"The subordination and dissimulation of material does not imply ignorance or disregard of material. On the contrary, it is the "mastery" of material. Materiality is hidden by being mastered. Only through a detailed understanding of the construction can it be effaced - reduced to an invisible prop."^1 

Tramaine de Senna’s ever-evolving body of work bears witness to her intense relation with materials in a contest between subjects and their plastic forms.^2 She has developed an iconography of vivacity in her practice that traverses a variety of fields, mainly sculptural, while utilizing materials such as ceramics, textiles, paper, foam, and bronze.

Paraphrasing artist Hedwig Houben, “[...] in the end, the work is a representation of all the processes which emerge during the artistic process: the questions, doubts, and ideas,” de Senna is driven by the principle of λόγος/Logos: reason and creative order, the dynamic (and divine) process of wrestling within the plethora of potential and possibilities (chaos and confusion), to create patterns of order which manifest in form, being, and existence. 

Through the migration of forms, the construction of appearances, and how culture represents itself to reveal "the nature of the ambiguous presence"^3, she makes a visual and conceptual link, for example, between the physical manifestation of internalized violence and the formal qualities of certain hybrid plastic injection molded toys, equating both to the grotesque, monstrous, and gothic: deformed bodies indicative of tortured souls. Take for example the pop culture icon and monster Godzilla (1954) and its violent origin: its charred and scarred skin, like that of the desecrated people of Nagasaki and Hiroshima during WWII, and its radioactive flame-throwing powers amidst a scorched urban landscape, like the ignited flames and radioactive material from nuclear fallout. These cues are physical manifestations of the dehumanizing genocide of civilians from US Atomic bombs. Her forms are therefore analytical and emotive - an exercise in social dissection that inhabits a haunting formalism, heightened by tactility, bouts of scale, and a visceral use of texture and color.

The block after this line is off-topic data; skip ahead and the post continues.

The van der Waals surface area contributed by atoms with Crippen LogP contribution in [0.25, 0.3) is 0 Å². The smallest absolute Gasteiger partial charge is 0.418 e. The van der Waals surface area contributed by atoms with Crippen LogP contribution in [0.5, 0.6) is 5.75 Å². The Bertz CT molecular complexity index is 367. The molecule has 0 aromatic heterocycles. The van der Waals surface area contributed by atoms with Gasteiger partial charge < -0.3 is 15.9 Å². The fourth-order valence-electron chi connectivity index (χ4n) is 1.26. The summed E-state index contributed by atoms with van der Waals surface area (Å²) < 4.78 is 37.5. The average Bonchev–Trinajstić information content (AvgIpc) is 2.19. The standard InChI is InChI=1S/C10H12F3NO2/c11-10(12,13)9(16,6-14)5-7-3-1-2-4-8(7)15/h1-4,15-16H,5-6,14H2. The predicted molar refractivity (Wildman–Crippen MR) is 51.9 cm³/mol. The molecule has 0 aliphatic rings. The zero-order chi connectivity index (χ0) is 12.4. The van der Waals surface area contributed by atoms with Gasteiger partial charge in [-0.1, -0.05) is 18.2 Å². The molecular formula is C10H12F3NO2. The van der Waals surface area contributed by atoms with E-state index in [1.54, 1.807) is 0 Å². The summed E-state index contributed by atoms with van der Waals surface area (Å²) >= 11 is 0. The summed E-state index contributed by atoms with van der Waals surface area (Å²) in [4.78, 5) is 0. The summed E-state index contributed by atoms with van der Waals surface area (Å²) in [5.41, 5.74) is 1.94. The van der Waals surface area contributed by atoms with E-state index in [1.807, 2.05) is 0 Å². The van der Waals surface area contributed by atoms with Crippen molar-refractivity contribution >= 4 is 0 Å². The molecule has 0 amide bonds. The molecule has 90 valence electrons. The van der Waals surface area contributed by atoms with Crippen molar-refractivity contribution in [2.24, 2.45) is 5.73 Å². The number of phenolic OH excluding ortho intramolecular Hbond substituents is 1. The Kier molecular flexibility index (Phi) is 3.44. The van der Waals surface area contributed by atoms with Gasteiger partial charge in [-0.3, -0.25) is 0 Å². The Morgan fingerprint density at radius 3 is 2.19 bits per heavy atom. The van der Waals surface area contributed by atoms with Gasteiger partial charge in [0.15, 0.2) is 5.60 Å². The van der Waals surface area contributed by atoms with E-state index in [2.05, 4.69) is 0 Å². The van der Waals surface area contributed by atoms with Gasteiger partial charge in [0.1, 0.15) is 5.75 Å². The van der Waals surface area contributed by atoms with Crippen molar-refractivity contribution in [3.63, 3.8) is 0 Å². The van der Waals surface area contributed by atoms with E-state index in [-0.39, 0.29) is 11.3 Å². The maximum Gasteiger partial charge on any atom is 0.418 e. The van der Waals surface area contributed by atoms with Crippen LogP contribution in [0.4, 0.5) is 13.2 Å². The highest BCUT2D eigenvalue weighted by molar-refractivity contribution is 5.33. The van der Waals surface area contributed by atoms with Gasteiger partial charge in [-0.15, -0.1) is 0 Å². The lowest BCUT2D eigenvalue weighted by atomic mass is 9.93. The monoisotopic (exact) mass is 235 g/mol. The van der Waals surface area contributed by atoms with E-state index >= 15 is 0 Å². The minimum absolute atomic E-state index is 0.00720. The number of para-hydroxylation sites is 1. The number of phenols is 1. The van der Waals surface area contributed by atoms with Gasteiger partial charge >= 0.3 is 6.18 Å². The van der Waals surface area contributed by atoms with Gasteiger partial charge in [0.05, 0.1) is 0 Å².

1. Semper, Gottfried. Die vier Elemente der Baukunst. 1851

2. Blackwood, Michael. Philip Guston: A Life Lived. 1981

3. Verwoert, Jan. Living with Ghosts. 2007 

“[There is an] absurd dimension [within the] objects [of] Tramaine’s work [...] I’ve become concerned with their idea and function as fetishes. This concern comes from the impression these objects are giving me, of how much charged they are; charged with a parallel existence - their parallel existence. We tend to give to fetishes only the dimension that is connected to sexuality, though besides this dimension, comes the religious one, and also what Marx described of the commercial object becoming a fetish in capitalism. Whatever the aspect may be, fetishes are objects that have become charged and connected to something and through that they give a highly absurd feeling. The same takes place to Tramaine’s objects, as they become so much charged by the connotations and the parallelisms they bear, that at the end they become stripped from everything else - even themselves. They become pure existences of the charge, in the form of appearances, facades, and fetishes.”  

-- Giorgos Kontis

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